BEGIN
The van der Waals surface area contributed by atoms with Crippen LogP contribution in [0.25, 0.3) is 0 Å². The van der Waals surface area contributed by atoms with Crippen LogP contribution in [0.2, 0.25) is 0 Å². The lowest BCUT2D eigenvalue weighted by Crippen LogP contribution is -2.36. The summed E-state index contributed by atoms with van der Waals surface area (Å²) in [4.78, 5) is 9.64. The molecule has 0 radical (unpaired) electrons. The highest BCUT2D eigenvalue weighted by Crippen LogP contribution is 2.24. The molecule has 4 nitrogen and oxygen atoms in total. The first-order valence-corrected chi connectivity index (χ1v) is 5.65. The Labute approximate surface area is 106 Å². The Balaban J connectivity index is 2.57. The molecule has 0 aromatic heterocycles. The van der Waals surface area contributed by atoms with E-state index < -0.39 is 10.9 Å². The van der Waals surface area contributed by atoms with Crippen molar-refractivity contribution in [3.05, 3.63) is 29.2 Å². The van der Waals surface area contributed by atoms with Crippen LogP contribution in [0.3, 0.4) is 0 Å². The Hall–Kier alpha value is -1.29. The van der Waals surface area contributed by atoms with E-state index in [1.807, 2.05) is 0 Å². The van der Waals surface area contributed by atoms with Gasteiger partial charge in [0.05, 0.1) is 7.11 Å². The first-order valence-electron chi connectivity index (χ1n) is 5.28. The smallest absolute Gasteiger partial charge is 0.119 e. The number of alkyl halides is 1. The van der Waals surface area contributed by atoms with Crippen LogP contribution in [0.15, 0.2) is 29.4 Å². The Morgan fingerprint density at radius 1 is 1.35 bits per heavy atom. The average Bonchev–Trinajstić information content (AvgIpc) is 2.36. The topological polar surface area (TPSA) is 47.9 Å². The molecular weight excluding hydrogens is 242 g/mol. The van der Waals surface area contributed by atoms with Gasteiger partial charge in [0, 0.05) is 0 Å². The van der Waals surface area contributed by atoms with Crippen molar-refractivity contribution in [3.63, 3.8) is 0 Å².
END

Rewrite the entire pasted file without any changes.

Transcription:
The van der Waals surface area contributed by atoms with Crippen LogP contribution in [0.25, 0.3) is 0 Å². The van der Waals surface area contributed by atoms with Crippen LogP contribution in [0.2, 0.25) is 0 Å². The lowest BCUT2D eigenvalue weighted by Crippen LogP contribution is -2.36. The summed E-state index contributed by atoms with van der Waals surface area (Å²) in [4.78, 5) is 9.64. The molecule has 0 radical (unpaired) electrons. The highest BCUT2D eigenvalue weighted by Crippen LogP contribution is 2.24. The molecule has 4 nitrogen and oxygen atoms in total. The first-order valence-corrected chi connectivity index (χ1v) is 5.65. The Labute approximate surface area is 106 Å². The Balaban J connectivity index is 2.57. The molecule has 0 aromatic heterocycles. The van der Waals surface area contributed by atoms with E-state index < -0.39 is 10.9 Å². The van der Waals surface area contributed by atoms with Crippen molar-refractivity contribution in [3.05, 3.63) is 29.2 Å². The van der Waals surface area contributed by atoms with Crippen LogP contribution in [0.3, 0.4) is 0 Å². The Hall–Kier alpha value is -1.29. The van der Waals surface area contributed by atoms with E-state index in [1.807, 2.05) is 0 Å². The van der Waals surface area contributed by atoms with Gasteiger partial charge in [0.05, 0.1) is 7.11 Å². The first-order valence-electron chi connectivity index (χ1n) is 5.28. The smallest absolute Gasteiger partial charge is 0.119 e. The number of alkyl halides is 1. The van der Waals surface area contributed by atoms with Crippen LogP contribution in [0.15, 0.2) is 29.4 Å². The Morgan fingerprint density at radius 1 is 1.35 bits per heavy atom. The average Bonchev–Trinajstić information content (AvgIpc) is 2.36. The topological polar surface area (TPSA) is 47.9 Å². The molecular weight excluding hydrogens is 242 g/mol. The van der Waals surface area contributed by atoms with Gasteiger partial charge in [0, 0.05) is 0 Å². The van der Waals surface area contributed by atoms with Crippen molar-refractivity contribution in [3.63, 3.8) is 0 Å².